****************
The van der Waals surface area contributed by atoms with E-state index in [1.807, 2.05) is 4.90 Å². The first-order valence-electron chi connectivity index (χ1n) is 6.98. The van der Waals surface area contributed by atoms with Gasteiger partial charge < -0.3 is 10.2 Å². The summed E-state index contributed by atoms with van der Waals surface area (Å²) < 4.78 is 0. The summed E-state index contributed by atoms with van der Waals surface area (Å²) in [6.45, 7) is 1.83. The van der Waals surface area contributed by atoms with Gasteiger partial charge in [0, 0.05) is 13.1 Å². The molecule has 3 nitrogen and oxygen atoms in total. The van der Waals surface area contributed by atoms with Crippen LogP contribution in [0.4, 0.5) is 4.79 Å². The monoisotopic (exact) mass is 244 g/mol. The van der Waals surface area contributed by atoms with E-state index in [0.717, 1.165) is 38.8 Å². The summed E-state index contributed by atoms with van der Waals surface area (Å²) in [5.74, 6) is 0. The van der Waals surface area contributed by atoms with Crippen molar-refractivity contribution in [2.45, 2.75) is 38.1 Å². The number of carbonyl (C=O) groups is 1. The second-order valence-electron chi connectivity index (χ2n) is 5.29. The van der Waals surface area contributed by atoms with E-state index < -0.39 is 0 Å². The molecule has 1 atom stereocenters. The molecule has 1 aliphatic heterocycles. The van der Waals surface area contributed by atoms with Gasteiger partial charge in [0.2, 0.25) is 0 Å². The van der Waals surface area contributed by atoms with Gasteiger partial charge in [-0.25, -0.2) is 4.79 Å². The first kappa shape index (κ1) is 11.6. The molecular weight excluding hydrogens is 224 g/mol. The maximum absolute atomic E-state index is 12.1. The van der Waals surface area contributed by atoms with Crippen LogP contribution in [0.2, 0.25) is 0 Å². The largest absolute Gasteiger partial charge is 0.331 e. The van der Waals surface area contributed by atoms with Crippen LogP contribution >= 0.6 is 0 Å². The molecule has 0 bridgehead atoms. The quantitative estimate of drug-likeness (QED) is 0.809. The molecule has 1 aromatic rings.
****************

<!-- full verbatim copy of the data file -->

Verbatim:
The van der Waals surface area contributed by atoms with E-state index in [1.807, 2.05) is 4.90 Å². The first-order valence-electron chi connectivity index (χ1n) is 6.98. The van der Waals surface area contributed by atoms with Gasteiger partial charge < -0.3 is 10.2 Å². The summed E-state index contributed by atoms with van der Waals surface area (Å²) < 4.78 is 0. The summed E-state index contributed by atoms with van der Waals surface area (Å²) in [6.45, 7) is 1.83. The van der Waals surface area contributed by atoms with Gasteiger partial charge in [0, 0.05) is 13.1 Å². The molecule has 3 nitrogen and oxygen atoms in total. The van der Waals surface area contributed by atoms with Crippen LogP contribution in [0.4, 0.5) is 4.79 Å². The monoisotopic (exact) mass is 244 g/mol. The van der Waals surface area contributed by atoms with E-state index in [0.717, 1.165) is 38.8 Å². The summed E-state index contributed by atoms with van der Waals surface area (Å²) in [5.74, 6) is 0. The van der Waals surface area contributed by atoms with Crippen molar-refractivity contribution in [2.45, 2.75) is 38.1 Å². The number of carbonyl (C=O) groups is 1. The second-order valence-electron chi connectivity index (χ2n) is 5.29. The van der Waals surface area contributed by atoms with E-state index < -0.39 is 0 Å². The molecule has 1 atom stereocenters. The molecule has 1 aliphatic heterocycles. The van der Waals surface area contributed by atoms with Gasteiger partial charge in [0.2, 0.25) is 0 Å². The van der Waals surface area contributed by atoms with Gasteiger partial charge in [-0.25, -0.2) is 4.79 Å². The first kappa shape index (κ1) is 11.6. The molecular weight excluding hydrogens is 224 g/mol. The maximum absolute atomic E-state index is 12.1. The van der Waals surface area contributed by atoms with Crippen LogP contribution in [0.2, 0.25) is 0 Å². The largest absolute Gasteiger partial charge is 0.331 e. The van der Waals surface area contributed by atoms with Crippen LogP contribution >= 0.6 is 0 Å². The molecule has 0 bridgehead atoms. The quantitative estimate of drug-likeness (QED) is 0.809. The molecule has 1 aromatic rings.